This kind of pre-emptive strike - or, as it turned out, simultaneous mutual trashing, with Mr Field contributing at least four "exclusive" articles or interviews to the Sunday papers - is neither attractive nor necessary. Mr Field is a proud man who feels he has not been listened to in his own land.
But Mr Blair and those who speak for him should have let Mr Field have his 15 minutes and stuck to the issues instead of the personal insults. The Prime Minister wants to keep his eyes on the big picture, but unfortunately has his firmly locked on the wrong picture - a battle for the loyalty of the Tory press. Mr Field is their Darling, so to speak, and his credibility needs to be undermined. But the ferocity of the attack has been counter- productive. The net effect of Mr Field's resignation and the briefing against him has been to allow the Tory press to crow over the collapse of radical welfare reform.
Mr Blair should have stuck to the real big picture, which is what kind of welfare reform is both desirable and practical. Unfortunately, the Prime Minister helped elevate Mr Field into a symbol of radicalism in the first place. Despite knowing full well - or at least being in a position to know full well - that there was a problem in turning his vision into policy, Mr Blair trumpeted Mr Field's surprise appointment as No 2 in Social Security and, unusually, a privy councillor, as an earnest of his commitment to root-and-branch reform.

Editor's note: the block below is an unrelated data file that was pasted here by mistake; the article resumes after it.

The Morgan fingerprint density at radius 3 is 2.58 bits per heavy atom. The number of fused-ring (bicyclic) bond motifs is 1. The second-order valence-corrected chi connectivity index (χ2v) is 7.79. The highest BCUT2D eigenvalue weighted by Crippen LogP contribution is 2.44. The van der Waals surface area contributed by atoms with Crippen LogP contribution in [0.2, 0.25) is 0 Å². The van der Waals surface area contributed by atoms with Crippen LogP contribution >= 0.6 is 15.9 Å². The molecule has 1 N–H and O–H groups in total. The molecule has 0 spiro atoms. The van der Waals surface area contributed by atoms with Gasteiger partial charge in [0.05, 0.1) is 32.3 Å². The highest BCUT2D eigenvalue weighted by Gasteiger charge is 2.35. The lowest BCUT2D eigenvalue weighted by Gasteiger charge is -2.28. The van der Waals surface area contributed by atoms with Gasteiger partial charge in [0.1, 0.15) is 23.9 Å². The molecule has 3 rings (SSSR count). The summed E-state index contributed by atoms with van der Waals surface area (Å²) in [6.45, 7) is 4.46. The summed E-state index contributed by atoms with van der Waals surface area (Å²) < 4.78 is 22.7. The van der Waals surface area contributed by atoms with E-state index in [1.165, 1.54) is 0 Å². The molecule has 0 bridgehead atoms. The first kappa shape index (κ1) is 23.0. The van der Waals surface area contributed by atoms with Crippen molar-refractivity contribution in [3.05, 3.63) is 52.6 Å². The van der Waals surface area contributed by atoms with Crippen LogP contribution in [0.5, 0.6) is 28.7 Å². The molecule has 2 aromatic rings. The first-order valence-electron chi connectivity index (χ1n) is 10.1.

It is a poor comment on the state of politics and political reporting that few people could say what the spat between Field and Blair is really about. But Mr Field's views are no secret. There are two things Mr Field is good at, and they are - not by chance - related. He is good at the rhetoric of morality and he is good at self-promotion. What appealed to Mr Blair and many of his supporters among right-wing commentators was his talk about dependence on state benefits sapping self-reliance, honesty and responsibility. And he was given the chance in opposition, as chairman of the all-party select committee on social security, to work out a detailed blueprint for welfare reform. What is more, he did. No less an authority than the Government Actuary was asked to produce costings for his plan, which was published to deafening silence in October 1996.
Since then, the Conservative newspapers have not carried leading articles demanding compulsory second pensions now. They do not devote pages of analysis to a massive, state-backed pensions scheme that raises taxes by pounds 3bn a year and transfers money from those earning more than pounds 15,000 a year to those earning less. They are not interested in giving trade unions and co-operatives a role as providers of insurance policies for unemployment, sickness and old age.
There is a more fundamental argument: Mr Field argues that targeting benefits encourages fraud and discourages self-reliance. But universal benefits are expensive. How much better if the Prime Minister, who briefly toured the country to defend the principle of welfare reform, could have engaged with those issues instead of indulging in petty political abuse.Reuse content